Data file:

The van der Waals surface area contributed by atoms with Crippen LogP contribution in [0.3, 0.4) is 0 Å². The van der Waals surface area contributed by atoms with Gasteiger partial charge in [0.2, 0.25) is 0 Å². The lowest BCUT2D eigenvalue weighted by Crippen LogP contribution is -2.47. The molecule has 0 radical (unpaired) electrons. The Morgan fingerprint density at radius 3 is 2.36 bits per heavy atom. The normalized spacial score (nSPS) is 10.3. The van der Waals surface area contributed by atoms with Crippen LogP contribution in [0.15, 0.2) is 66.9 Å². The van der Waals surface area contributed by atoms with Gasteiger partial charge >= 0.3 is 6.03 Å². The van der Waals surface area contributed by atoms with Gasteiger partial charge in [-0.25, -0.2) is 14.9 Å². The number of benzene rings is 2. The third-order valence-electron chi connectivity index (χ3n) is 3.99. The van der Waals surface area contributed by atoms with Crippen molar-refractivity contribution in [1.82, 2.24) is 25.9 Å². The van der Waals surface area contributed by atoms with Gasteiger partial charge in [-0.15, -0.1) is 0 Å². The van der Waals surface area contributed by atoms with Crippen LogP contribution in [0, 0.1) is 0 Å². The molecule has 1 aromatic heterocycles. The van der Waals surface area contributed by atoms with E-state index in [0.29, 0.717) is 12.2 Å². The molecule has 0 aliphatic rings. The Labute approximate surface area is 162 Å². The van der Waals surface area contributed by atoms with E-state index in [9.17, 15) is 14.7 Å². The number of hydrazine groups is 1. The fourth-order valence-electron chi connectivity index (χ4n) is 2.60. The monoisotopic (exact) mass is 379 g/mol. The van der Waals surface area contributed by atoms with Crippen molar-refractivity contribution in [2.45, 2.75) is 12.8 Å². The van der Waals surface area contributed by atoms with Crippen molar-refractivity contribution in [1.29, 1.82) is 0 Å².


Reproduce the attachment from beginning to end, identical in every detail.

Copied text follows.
The van der Waals surface area contributed by atoms with Crippen LogP contribution in [0.3, 0.4) is 0 Å². The van der Waals surface area contributed by atoms with Gasteiger partial charge in [0.2, 0.25) is 0 Å². The lowest BCUT2D eigenvalue weighted by Crippen LogP contribution is -2.47. The molecule has 0 radical (unpaired) electrons. The Morgan fingerprint density at radius 3 is 2.36 bits per heavy atom. The normalized spacial score (nSPS) is 10.3. The van der Waals surface area contributed by atoms with Crippen LogP contribution in [0.15, 0.2) is 66.9 Å². The van der Waals surface area contributed by atoms with Gasteiger partial charge >= 0.3 is 6.03 Å². The van der Waals surface area contributed by atoms with Gasteiger partial charge in [-0.25, -0.2) is 14.9 Å². The number of benzene rings is 2. The third-order valence-electron chi connectivity index (χ3n) is 3.99. The van der Waals surface area contributed by atoms with Crippen molar-refractivity contribution in [1.82, 2.24) is 25.9 Å². The van der Waals surface area contributed by atoms with Gasteiger partial charge in [-0.15, -0.1) is 0 Å². The van der Waals surface area contributed by atoms with Crippen LogP contribution in [0, 0.1) is 0 Å². The molecule has 1 aromatic heterocycles. The van der Waals surface area contributed by atoms with E-state index in [0.29, 0.717) is 12.2 Å². The molecule has 0 aliphatic rings. The Labute approximate surface area is 162 Å². The van der Waals surface area contributed by atoms with E-state index in [9.17, 15) is 14.7 Å². The number of hydrazine groups is 1. The fourth-order valence-electron chi connectivity index (χ4n) is 2.60. The monoisotopic (exact) mass is 379 g/mol. The van der Waals surface area contributed by atoms with Crippen molar-refractivity contribution in [2.45, 2.75) is 12.8 Å². The van der Waals surface area contributed by atoms with Crippen molar-refractivity contribution in [1.29, 1.82) is 0 Å².